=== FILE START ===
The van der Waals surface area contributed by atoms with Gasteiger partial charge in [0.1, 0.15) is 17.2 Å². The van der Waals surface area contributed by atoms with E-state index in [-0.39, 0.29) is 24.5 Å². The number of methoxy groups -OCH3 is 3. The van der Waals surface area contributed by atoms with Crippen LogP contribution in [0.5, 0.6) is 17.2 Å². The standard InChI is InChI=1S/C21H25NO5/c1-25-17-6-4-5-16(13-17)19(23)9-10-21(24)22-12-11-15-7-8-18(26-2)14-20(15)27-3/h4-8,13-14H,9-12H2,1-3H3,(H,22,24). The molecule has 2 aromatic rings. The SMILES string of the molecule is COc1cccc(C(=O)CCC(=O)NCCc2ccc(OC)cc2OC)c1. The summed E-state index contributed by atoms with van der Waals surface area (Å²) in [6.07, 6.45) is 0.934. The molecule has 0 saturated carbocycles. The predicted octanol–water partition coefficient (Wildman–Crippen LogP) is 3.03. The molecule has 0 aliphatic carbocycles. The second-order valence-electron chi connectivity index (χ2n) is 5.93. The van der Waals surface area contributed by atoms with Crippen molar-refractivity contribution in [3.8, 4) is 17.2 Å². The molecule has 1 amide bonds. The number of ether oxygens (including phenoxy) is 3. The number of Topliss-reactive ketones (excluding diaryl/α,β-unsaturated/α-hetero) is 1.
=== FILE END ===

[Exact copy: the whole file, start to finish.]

The van der Waals surface area contributed by atoms with Gasteiger partial charge in [0.1, 0.15) is 17.2 Å². The van der Waals surface area contributed by atoms with E-state index in [-0.39, 0.29) is 24.5 Å². The number of methoxy groups -OCH3 is 3. The van der Waals surface area contributed by atoms with Crippen LogP contribution in [0.5, 0.6) is 17.2 Å². The standard InChI is InChI=1S/C21H25NO5/c1-25-17-6-4-5-16(13-17)19(23)9-10-21(24)22-12-11-15-7-8-18(26-2)14-20(15)27-3/h4-8,13-14H,9-12H2,1-3H3,(H,22,24). The molecule has 2 aromatic rings. The SMILES string of the molecule is COc1cccc(C(=O)CCC(=O)NCCc2ccc(OC)cc2OC)c1. The summed E-state index contributed by atoms with van der Waals surface area (Å²) in [6.07, 6.45) is 0.934. The molecule has 0 saturated carbocycles. The predicted octanol–water partition coefficient (Wildman–Crippen LogP) is 3.03. The molecule has 0 aliphatic carbocycles. The second-order valence-electron chi connectivity index (χ2n) is 5.93. The van der Waals surface area contributed by atoms with Crippen molar-refractivity contribution in [3.8, 4) is 17.2 Å². The molecule has 1 amide bonds. The number of ether oxygens (including phenoxy) is 3. The number of Topliss-reactive ketones (excluding diaryl/α,β-unsaturated/α-hetero) is 1.